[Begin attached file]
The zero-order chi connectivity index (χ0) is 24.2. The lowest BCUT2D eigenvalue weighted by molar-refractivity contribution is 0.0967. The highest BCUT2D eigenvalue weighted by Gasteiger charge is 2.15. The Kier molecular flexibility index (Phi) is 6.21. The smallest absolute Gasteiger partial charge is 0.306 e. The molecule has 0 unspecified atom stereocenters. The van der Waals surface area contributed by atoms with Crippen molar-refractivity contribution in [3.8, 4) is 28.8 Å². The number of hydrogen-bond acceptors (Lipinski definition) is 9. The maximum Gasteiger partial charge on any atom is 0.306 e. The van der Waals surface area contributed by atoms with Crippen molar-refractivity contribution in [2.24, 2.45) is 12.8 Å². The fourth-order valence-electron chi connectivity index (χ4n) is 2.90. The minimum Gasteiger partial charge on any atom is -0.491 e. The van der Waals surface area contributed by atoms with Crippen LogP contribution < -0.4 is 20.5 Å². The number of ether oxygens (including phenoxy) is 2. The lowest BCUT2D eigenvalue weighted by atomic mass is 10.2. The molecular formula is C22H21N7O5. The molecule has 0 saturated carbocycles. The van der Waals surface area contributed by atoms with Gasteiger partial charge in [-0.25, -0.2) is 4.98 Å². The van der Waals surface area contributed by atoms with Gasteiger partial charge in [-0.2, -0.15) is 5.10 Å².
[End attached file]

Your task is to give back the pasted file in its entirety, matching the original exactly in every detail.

The zero-order chi connectivity index (χ0) is 24.2. The lowest BCUT2D eigenvalue weighted by molar-refractivity contribution is 0.0967. The highest BCUT2D eigenvalue weighted by Gasteiger charge is 2.15. The Kier molecular flexibility index (Phi) is 6.21. The smallest absolute Gasteiger partial charge is 0.306 e. The molecule has 0 unspecified atom stereocenters. The van der Waals surface area contributed by atoms with Crippen molar-refractivity contribution in [3.8, 4) is 28.8 Å². The number of hydrogen-bond acceptors (Lipinski definition) is 9. The maximum Gasteiger partial charge on any atom is 0.306 e. The van der Waals surface area contributed by atoms with Crippen molar-refractivity contribution in [2.24, 2.45) is 12.8 Å². The fourth-order valence-electron chi connectivity index (χ4n) is 2.90. The minimum Gasteiger partial charge on any atom is -0.491 e. The van der Waals surface area contributed by atoms with Crippen LogP contribution < -0.4 is 20.5 Å². The number of ether oxygens (including phenoxy) is 2. The lowest BCUT2D eigenvalue weighted by atomic mass is 10.2. The molecular formula is C22H21N7O5. The molecule has 0 saturated carbocycles. The van der Waals surface area contributed by atoms with Gasteiger partial charge in [-0.25, -0.2) is 4.98 Å². The van der Waals surface area contributed by atoms with Gasteiger partial charge in [-0.2, -0.15) is 5.10 Å².